If you are a past or present Northport, WA resident, or a resident of a community nearby, please read the petition below.
If you agree with the statement please copy and paste the petition to an e-mail. Sign (type) your name, date, address and email at the bottom. Forward your email to: Northportproject@hotmail.com.
I will gather as many signed petitions as possible and send them on to the appellant panel.
Petition to Deny Teck Resource’s Air Emissions Appeal
We, the citizens of Northport, Washington are petitioning the Federal Court Appellant Panel for Pakootas v. Teck Cominco Metals, Ltd., No. 15-800005 (9th Cir.) to deny the defendants appeal in which Teck claims their air emissions are not considered a form of ‘disposal’ under CERCLA, and therefore they cannot be held liable for the damage caused by the smelter’s air emissions.
On April 6, 2016 the panel heard arguments on Teck’s appeal. During the hearing the panel expressed the definition of air emissions under CERCLA law, as applied in Center for Community Action and Environmental Justice v. BNSF Railway Co., does not specify air emissions as ‘disposal’ of industrial waste in the verbiage Congress used. The panel gave the impression of leaning in favor of Teck’s argument.
In the 1935 Ottawa Convention, a bilateral process between Canada and the United States was used to negotiate a lawsuit filed by two Northport farmers against Trail (Teck) Smelter. The farmers claimed the smelter’s sulfur dioxide emissions had caused damage to their crops and livestock. The investigation found that from 1929-1931 Trail emitted approximately 10,000 tons of sulfur per month, or 350 tons per day. The United States and Canada concluded that the smelter’s emissions had caused damage to the property of the farmers, as well as the surrounding forest areas. This agreement should set a precedence as to whether or not air emissions can be considered a form of ‘disposal’.
The results of all studies done of the area have shown damages were caused by the air emissions released by Teck’s smoke stacks. The 1936 USDA Forest Damage Air Modeling Study, the EPA decade long remedial investigation, Ecology’s air monitoring, soil and wetland studies, The Natural Resource Damage Assessment (NRDA), and Teck’s own remedial investigation, have all confirmed that the primary source of contamination of the Upper Columbia River area is Teck Resources. More specifically, Teck’s aerial dispersion of heavy metal toxins, through their smoke stakes, was the primary source of contamination.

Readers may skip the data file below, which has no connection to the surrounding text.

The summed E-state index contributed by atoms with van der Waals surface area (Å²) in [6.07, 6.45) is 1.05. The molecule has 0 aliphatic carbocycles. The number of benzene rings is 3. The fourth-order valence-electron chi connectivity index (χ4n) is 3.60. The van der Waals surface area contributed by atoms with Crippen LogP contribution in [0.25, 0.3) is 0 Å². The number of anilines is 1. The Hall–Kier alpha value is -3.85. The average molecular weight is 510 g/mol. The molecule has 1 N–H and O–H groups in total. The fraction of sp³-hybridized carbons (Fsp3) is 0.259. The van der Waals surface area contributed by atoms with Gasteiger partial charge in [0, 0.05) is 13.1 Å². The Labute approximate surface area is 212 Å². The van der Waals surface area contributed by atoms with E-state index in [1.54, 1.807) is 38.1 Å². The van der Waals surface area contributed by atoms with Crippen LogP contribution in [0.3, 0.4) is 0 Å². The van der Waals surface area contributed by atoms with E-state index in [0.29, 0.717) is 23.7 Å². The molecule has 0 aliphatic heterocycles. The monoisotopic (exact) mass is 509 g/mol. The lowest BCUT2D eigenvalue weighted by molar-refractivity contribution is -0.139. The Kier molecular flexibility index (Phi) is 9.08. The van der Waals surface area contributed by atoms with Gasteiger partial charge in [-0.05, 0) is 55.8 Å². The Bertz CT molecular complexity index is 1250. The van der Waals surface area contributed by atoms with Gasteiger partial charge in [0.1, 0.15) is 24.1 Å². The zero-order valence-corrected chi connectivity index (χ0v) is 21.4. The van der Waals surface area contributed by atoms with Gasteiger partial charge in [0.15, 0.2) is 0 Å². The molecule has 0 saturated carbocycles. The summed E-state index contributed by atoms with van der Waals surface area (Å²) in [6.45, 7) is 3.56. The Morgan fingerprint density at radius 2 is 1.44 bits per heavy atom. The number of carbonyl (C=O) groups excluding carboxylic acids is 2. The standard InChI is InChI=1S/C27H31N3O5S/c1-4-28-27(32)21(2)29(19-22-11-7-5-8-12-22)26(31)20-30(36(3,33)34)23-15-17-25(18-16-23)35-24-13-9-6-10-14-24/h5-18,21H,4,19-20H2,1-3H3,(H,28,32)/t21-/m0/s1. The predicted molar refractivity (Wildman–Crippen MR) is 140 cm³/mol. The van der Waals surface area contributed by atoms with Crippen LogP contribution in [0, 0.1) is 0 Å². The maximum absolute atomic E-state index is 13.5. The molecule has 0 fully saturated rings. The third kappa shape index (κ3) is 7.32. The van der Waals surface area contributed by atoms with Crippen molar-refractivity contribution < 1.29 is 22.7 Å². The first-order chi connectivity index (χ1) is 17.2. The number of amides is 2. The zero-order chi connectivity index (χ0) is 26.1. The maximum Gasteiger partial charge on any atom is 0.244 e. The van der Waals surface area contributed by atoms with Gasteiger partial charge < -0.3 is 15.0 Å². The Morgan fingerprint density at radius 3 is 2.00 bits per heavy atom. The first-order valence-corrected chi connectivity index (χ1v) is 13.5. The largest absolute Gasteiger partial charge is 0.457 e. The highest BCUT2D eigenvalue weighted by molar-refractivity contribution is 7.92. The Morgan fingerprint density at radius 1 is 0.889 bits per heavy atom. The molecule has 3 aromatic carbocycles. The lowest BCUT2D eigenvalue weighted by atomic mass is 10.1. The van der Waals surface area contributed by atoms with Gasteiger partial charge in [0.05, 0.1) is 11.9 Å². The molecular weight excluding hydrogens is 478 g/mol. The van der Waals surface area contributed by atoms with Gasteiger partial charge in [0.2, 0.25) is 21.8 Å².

EPA project manager Laura Buelow stated, “(T)he data shows that the soil became contaminated from historical smelting operations at the Trail smelter, specifically the metals coming out of the smelter stacks (air).”
The Washington State Department of Ecology conducted soil sampling in 2012 as part of the Upper Columbia River Valley investigation. They concluded “Sediment samples were analyzed for lead, zinc, arsenic, cadmium, copper, antimony, mercury, total organic carbon, and grain size. Findings from both 2012 studies confirm elevated levels of metals in surface soils found in the Upper Columbia River Valley, and sediments in associated lakes and wetlands. The studies also show these metals came mostly from past smelter emissions in Trail B.C.”
The 1999 pre assessment screening for the Upper Columbia River Valley, conducted by the Upper Columbia River Natural Resource Trustee Council, concluded that based on prior studies and investigations “(t)he smelter is located within a deep valley with predominant winds from the northeast, which bring smelter emissions into the UCRS. Denuded vegetation from SO2 emissions, documented in 1929, indicated that smelter emissions traveled down the Columbia River at least as far as Northport. Historic smelter emissions have potentially impacted upland soils and other resources. Goodzari (2002a, 2002b) documented aerial deposition originating from the smelter and measured elevated As, Cd, Cu, Pb, Hg and Zn concentrations in soil, as far as the US-Canada border.”
To simplify our point; Between 1921-2005 Teck smelter released; 38,465 tons of Zinc, 22,688 tons of Lead, 1,225 tons of Arsenic, 1,103 tons of Cadmium, and 97 tons of Mercury through their air emissions into the State of Washington, located 3 miles downriver from the Canadian smelter.
To find in favor of Teck’s manipulation of the CERCLA statute would be a major injustice to the communities along the Upper Columbia River who have suffered from major auto immune diseases because of their decades of exposure to Teck’s toxic air. We were unaware of the danger we were in until very recently. The government agencies, created to protect us, let us down in the past. We hope the U.S. federal court system will do the job they took an oath to do, to fairly interpret U.S. law when ruling on a case. Please do not allow this Canadian smelter to manipulate U.S. law so they benefit, while the Upper Columbia River Valley’s environment and residents would continue to be damaged and ignored.
To rule in Teck’s favor would not only continue to endanger the lives of WA residents, it would make a mockery of the CERCLA/Superfund program, and create a legal precedent that would set environmental law back 30 years.
SIGNATURE (typed): ___________________________